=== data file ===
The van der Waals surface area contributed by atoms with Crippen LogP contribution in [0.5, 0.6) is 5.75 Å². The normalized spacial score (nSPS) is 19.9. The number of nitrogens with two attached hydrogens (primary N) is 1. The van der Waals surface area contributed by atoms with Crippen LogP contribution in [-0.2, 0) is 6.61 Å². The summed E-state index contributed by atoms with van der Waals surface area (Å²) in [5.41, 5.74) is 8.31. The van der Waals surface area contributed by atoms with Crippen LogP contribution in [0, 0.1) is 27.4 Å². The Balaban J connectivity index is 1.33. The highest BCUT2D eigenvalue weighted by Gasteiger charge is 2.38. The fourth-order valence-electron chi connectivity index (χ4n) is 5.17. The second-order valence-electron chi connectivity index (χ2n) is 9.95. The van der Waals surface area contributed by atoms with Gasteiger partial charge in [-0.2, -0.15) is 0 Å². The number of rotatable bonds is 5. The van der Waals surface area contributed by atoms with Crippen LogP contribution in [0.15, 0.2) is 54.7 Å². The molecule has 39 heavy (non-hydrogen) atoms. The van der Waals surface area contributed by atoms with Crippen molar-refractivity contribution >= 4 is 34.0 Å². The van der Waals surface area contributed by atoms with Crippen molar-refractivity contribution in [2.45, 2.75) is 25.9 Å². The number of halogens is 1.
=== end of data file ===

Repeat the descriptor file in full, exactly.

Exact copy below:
The van der Waals surface area contributed by atoms with Crippen LogP contribution in [0.5, 0.6) is 5.75 Å². The normalized spacial score (nSPS) is 19.9. The number of nitrogens with two attached hydrogens (primary N) is 1. The van der Waals surface area contributed by atoms with Crippen LogP contribution in [-0.2, 0) is 6.61 Å². The summed E-state index contributed by atoms with van der Waals surface area (Å²) in [5.41, 5.74) is 8.31. The van der Waals surface area contributed by atoms with Crippen LogP contribution in [0, 0.1) is 27.4 Å². The Balaban J connectivity index is 1.33. The highest BCUT2D eigenvalue weighted by Gasteiger charge is 2.38. The fourth-order valence-electron chi connectivity index (χ4n) is 5.17. The second-order valence-electron chi connectivity index (χ2n) is 9.95. The van der Waals surface area contributed by atoms with Gasteiger partial charge in [-0.2, -0.15) is 0 Å². The number of rotatable bonds is 5. The van der Waals surface area contributed by atoms with Crippen LogP contribution in [0.15, 0.2) is 54.7 Å². The molecule has 39 heavy (non-hydrogen) atoms. The van der Waals surface area contributed by atoms with Crippen molar-refractivity contribution >= 4 is 34.0 Å². The van der Waals surface area contributed by atoms with Crippen molar-refractivity contribution in [2.45, 2.75) is 25.9 Å². The number of halogens is 1.